Creating an optimal portfolio is an important objective for any investor. During this process, several factors and investment characteristics need to be considered. The most important of these are risk and return of individual assets under consideration. Correlations among individual assets, along with risk and return, are important determinants of portfolio risk. Portfolio creation requires an understanding of the risk profile of the investor.
Risk and return are basic characteristics of any investment as financial assets are generally defined on their basis. A comparison along these two dimensions simplifies the process of selecting from millions of assets and makes financial assets substitutable. These characteristics distinguish financial assets from physical ones, which can be defined along multiple dimensions. Although financial assets are generally claims on real assets, their commonality across the two dimensions, namely risk and return, simplifies the issue and makes them easier to value than real assets.
Risk aversion and portfolio selection
Equity shares, bonds and treasury bills provide different levels of returns and have different levels of risk. Although investment in equities may be appropriate for one investor, another may not be inclined to accept the risk that accompanies a share of a company and prefer to hold more cash. The concept of risk aversion is related to the behaviour of investors under uncertainty.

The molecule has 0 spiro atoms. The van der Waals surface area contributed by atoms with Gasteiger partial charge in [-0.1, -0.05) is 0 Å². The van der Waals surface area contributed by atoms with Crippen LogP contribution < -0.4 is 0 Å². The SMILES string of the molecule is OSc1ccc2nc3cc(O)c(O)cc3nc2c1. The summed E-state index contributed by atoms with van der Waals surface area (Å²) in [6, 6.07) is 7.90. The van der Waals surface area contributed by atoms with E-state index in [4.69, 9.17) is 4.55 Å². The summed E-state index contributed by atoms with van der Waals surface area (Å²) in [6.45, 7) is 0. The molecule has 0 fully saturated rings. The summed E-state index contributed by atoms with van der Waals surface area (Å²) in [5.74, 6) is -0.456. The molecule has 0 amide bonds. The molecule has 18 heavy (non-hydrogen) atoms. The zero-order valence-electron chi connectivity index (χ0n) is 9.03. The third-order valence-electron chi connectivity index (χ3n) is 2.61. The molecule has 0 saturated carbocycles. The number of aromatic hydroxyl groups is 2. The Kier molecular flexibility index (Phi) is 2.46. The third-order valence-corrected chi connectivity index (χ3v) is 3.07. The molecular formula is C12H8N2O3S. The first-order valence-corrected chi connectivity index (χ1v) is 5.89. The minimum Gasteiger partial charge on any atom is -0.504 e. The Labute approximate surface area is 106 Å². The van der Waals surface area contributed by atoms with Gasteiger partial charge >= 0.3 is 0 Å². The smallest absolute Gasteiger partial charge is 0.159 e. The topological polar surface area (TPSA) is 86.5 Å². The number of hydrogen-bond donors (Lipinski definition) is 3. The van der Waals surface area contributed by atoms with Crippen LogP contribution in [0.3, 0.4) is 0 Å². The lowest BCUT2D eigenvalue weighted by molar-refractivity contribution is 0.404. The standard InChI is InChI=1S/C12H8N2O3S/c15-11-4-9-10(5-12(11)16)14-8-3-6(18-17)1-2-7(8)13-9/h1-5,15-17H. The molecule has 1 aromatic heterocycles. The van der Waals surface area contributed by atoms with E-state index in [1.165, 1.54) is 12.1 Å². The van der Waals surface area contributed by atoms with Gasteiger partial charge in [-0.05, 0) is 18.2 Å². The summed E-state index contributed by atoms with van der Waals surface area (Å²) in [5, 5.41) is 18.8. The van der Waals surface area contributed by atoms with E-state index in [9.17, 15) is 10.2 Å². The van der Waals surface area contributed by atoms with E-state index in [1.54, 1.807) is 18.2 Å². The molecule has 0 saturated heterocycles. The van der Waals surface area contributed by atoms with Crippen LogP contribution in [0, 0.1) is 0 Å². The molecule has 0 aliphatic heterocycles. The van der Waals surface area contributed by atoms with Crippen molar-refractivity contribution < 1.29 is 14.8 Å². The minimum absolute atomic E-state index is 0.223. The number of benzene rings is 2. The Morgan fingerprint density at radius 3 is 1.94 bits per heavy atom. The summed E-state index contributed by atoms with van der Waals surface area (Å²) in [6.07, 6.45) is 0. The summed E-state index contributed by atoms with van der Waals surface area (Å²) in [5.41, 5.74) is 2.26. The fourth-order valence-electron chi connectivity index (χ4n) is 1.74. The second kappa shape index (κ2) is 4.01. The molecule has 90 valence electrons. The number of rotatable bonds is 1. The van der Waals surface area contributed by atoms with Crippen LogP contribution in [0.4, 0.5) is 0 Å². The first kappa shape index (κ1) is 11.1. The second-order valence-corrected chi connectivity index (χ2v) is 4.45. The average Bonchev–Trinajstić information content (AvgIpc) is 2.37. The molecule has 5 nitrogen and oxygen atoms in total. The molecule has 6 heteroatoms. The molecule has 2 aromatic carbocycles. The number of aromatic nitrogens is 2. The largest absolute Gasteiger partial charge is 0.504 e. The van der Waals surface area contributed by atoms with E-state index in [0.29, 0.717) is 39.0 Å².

Assume that an individual is offered two alternatives: (a) one where he will get Rs 500 for sure and (b) the other one is with a 50% chance that he gets Rs 100 and 50% chance he gets nothing. The expected value in both cases is Rs 50, one with certainty and the other with uncertainty. What will an investor choose? There are three possibilities: an investor goes for the gamble, chooses Rs 50 with certainty, or he is indifferent. An investor is said to be risk-seeking if he choses the option b. He is considered risk averse if he chose option a and termed as risk-neural if he is indifferent. In general, investors are likely to shy away from risky investments for a lower, but guaranteed return. That is why they want to minimise their risk for the same amount of return, and maximise their return for the same amount of risk. A risk-neutral investor would maximise return, irrespective of risk, and a risk-seeking investor would maximise both risk and return.
Diversification will not always help
Diversification is one of the most important and powerful concepts in